• Hydrogen dioxide is available under a number of brand names such as ZeroTol®, OxiDate® and SaniDate®. Hydrogen dioxide is a potent oxidizing agent that kills a wide range of microbes and their inoculum on contact. It is very effective in sanitizing benches, pots, tools, etc. as long as the solution used is still active. Kits are available which allow growers to test the solution to determine it has lost its potency. At such time more hydrogen dioxide must be added. Note: Special care should be taken when using hydrogen dioxide since it is extremely harmful to the eye.
  • Quaternary ammonium salt (e.g. Physan 20®, Green Shield® and Klean Grow™) is an effective disinfectant that, unlike bleach and hydrogen dioxide, does not lose potency as it is being used. As with bleach, it is important to remove organic matter from the surfaces of items (pots, flats, etc.) being disinfected. Physan 20® also is labeled for use on seeds, cut flowers and plants. Carefully read and follow label instructions.

For those who produce vegetables in greenhouses or high tunnels using soil culture, sanitation is equally important. As mentioned above, remove all of the debris from the previous crop as possible. Be mindful of weeds around the perimeter of the greenhouse or high tunnel, since weeds harbor insect pests that can serve as vectors for certain plant diseases. Deep cultivation should follow debris and weed removal to bury any plant residue missed deep in the soil.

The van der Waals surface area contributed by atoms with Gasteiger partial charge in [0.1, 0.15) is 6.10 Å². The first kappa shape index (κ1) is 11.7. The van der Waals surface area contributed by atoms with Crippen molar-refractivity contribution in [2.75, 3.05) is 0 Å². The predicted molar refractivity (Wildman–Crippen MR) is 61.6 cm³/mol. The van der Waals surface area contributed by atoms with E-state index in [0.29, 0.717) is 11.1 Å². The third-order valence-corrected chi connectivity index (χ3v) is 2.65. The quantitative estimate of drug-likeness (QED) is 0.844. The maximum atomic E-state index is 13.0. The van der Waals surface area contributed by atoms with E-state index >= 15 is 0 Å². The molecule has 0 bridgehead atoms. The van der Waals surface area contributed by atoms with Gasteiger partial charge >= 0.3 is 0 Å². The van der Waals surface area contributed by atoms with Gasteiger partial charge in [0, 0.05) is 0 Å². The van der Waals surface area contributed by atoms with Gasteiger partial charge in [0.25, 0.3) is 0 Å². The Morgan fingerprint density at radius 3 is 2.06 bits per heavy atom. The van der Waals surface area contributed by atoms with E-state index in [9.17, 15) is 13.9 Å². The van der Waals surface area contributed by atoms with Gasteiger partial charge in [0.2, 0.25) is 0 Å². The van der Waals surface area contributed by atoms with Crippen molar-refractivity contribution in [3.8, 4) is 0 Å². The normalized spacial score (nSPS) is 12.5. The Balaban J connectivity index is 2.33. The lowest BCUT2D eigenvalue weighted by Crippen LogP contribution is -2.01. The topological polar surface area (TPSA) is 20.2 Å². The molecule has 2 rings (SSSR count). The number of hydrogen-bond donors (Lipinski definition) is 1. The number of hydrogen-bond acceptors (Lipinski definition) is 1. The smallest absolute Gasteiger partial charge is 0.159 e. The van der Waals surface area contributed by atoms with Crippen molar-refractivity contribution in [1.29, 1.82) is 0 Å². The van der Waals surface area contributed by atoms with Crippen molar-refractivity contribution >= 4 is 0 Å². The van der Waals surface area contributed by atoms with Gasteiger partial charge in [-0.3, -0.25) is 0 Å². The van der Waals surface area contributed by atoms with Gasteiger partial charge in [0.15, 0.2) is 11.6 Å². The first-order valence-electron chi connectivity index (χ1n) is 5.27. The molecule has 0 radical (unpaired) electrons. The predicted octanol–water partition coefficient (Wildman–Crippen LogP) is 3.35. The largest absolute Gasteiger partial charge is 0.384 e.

Good sanitation practices provide growers with a longer pest free window, reducing the need for pesticide and reducing labor and expenses associated with pesticide application. The following graph illustrates how proper sanitation can reduce the need to apply pesticides:

Dirty starts have early pest occurrance requiring 4 pesticide treatments before harvest. Clean starts have later pest occurrance which requires 2 pesticide applications before harvest.

Credit: Scott DiLoreto, Penn State Univ.

In summary, effective greenhouse and high tunnel management requires growers and managers to develop a "think clean" mindset. Proper sanitation does requires time and attention to detail. However, the benefits of following good sanitation practices will be evident when used effectively and consistently. A clean production facility leads to healthy plants, and healthy plants lead to happy growers and greater profits

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REVISED: February 21, 2017